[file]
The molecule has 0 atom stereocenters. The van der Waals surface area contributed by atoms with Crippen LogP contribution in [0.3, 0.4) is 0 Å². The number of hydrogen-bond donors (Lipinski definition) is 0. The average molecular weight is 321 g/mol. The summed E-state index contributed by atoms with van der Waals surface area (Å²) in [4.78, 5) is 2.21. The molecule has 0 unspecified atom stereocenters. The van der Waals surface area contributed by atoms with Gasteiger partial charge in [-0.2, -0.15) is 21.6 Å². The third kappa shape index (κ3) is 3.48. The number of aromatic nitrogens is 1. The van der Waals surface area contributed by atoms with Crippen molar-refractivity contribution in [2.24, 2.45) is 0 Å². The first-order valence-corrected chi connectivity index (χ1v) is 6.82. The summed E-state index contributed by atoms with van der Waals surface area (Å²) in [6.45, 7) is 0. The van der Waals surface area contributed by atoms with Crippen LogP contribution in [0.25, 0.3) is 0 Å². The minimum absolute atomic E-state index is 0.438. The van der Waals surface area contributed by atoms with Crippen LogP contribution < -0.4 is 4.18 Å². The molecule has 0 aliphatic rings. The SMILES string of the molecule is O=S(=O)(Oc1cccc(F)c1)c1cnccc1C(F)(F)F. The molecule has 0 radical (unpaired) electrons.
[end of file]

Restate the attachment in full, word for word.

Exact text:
The molecule has 0 atom stereocenters. The van der Waals surface area contributed by atoms with Crippen LogP contribution in [0.3, 0.4) is 0 Å². The number of hydrogen-bond donors (Lipinski definition) is 0. The average molecular weight is 321 g/mol. The summed E-state index contributed by atoms with van der Waals surface area (Å²) in [4.78, 5) is 2.21. The molecule has 0 unspecified atom stereocenters. The van der Waals surface area contributed by atoms with Gasteiger partial charge in [-0.2, -0.15) is 21.6 Å². The third kappa shape index (κ3) is 3.48. The number of aromatic nitrogens is 1. The van der Waals surface area contributed by atoms with Crippen molar-refractivity contribution in [2.24, 2.45) is 0 Å². The first-order valence-corrected chi connectivity index (χ1v) is 6.82. The summed E-state index contributed by atoms with van der Waals surface area (Å²) in [6.45, 7) is 0. The van der Waals surface area contributed by atoms with Crippen LogP contribution in [0.25, 0.3) is 0 Å². The minimum absolute atomic E-state index is 0.438. The van der Waals surface area contributed by atoms with Crippen LogP contribution < -0.4 is 4.18 Å². The molecule has 0 aliphatic rings. The SMILES string of the molecule is O=S(=O)(Oc1cccc(F)c1)c1cnccc1C(F)(F)F. The molecule has 0 radical (unpaired) electrons.